Is there one mistake you see young chefs making very often? What should they do instead? 
Impatience. Technology and the web serve as substitutes to actual culinary practicing and mastering techniques. The process of real time learning is ongoing and never-ending yet many young people think that throughout the push of a Like Button or watching Chefsteps they can cover the distance to expertise whereas in reality they are at the very starting. Any advice, tutorial or simply contact through a website, a food blog or a social media platform is supplementary help to a trial and error journey that happens mainly in the kitchen.  

I urge them to embark on a hands-on journey and to learn from their mistakes. As James Joyce said, “mistakes are the portals of discovery”: It’s only through failure, challenges and re-evaluation that we can achieve success. It’s a journey where Japanese-like repetitive practice in all sections and levels of a kitchen is needed, until they feel they proudly master their own section. They should try to reduce their heart rate to a more steady pulse and build patience, loyalty and love for all the aspects of cooking. They should learn that time is the most precious thing in life, for being the only thing that can’t be bought or transferred. Taking the time that’s needed for a full hands on practice is not a waste of time. It’s an investment.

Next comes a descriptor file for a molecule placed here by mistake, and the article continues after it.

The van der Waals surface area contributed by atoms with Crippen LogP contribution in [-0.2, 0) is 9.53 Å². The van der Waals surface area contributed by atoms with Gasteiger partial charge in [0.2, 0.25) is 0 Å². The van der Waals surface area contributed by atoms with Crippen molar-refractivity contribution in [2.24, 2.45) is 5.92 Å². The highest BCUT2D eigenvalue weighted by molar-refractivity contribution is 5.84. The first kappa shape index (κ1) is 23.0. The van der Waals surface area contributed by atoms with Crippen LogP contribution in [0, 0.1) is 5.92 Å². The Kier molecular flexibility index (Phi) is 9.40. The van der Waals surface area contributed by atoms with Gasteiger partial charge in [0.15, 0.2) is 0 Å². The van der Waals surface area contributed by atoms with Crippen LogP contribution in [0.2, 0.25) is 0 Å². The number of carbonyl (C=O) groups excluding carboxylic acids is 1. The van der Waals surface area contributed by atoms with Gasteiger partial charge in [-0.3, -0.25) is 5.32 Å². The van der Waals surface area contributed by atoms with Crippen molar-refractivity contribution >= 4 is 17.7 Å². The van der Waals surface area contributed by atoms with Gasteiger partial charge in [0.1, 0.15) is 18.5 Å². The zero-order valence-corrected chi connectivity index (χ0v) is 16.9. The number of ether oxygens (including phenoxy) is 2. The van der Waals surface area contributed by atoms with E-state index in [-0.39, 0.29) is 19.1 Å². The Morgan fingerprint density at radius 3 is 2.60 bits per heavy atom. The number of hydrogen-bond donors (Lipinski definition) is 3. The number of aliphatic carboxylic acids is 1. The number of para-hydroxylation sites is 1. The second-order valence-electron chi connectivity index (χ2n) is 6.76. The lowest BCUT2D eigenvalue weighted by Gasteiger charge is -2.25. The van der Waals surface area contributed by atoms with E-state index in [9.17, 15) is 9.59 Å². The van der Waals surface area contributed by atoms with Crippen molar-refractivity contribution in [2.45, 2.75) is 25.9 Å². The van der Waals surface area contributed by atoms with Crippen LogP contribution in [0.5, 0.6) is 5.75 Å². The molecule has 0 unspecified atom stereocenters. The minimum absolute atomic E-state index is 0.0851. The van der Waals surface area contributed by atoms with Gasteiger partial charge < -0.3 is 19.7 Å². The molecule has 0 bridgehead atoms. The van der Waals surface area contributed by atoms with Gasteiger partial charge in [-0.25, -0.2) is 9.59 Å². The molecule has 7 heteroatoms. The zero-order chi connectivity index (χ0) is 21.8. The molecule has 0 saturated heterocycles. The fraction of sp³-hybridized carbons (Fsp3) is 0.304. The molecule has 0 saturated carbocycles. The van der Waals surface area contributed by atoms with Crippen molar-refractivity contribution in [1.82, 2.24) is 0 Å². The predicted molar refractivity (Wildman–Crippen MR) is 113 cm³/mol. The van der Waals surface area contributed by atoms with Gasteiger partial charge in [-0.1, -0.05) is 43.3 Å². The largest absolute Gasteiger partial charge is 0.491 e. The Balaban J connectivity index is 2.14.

What are the best characteristics a young chef can have, nowadays?  
Eagerness to learn, provocativeness, modesty and adaptability to the ever-changing surroundings without losing respect to her/his ethnic heritage. Being firmly rooted in the past while growing the future. 

What are the worst? 
Arrogance. Aspiring cooks thinking that previous generations were wrong for paying their dues in hard working kitchens for an extended period of time. Wanting to conquer the world without submitting the necessary effort.

What’s your main focus in advising the S.Pellegrino Young Chef candidate of your region? 
To create a palette of ingredients that represents our local terroir and pays respect to the Greek culinary heritage while maintaining a personal view on the usage of foreign techniques. To be Greek with a Mediterranean flair and a global impulse.

What’s your message to all the finalists of S.Pellegrino Young Chef 2015 worldwide? 
Keep it straight, keep it simple, and aim for flavor and unique memories.

Be simple and straightforward and use advance techniques for the sake of flavor and nothing else. Challenge your audience with respect and substance.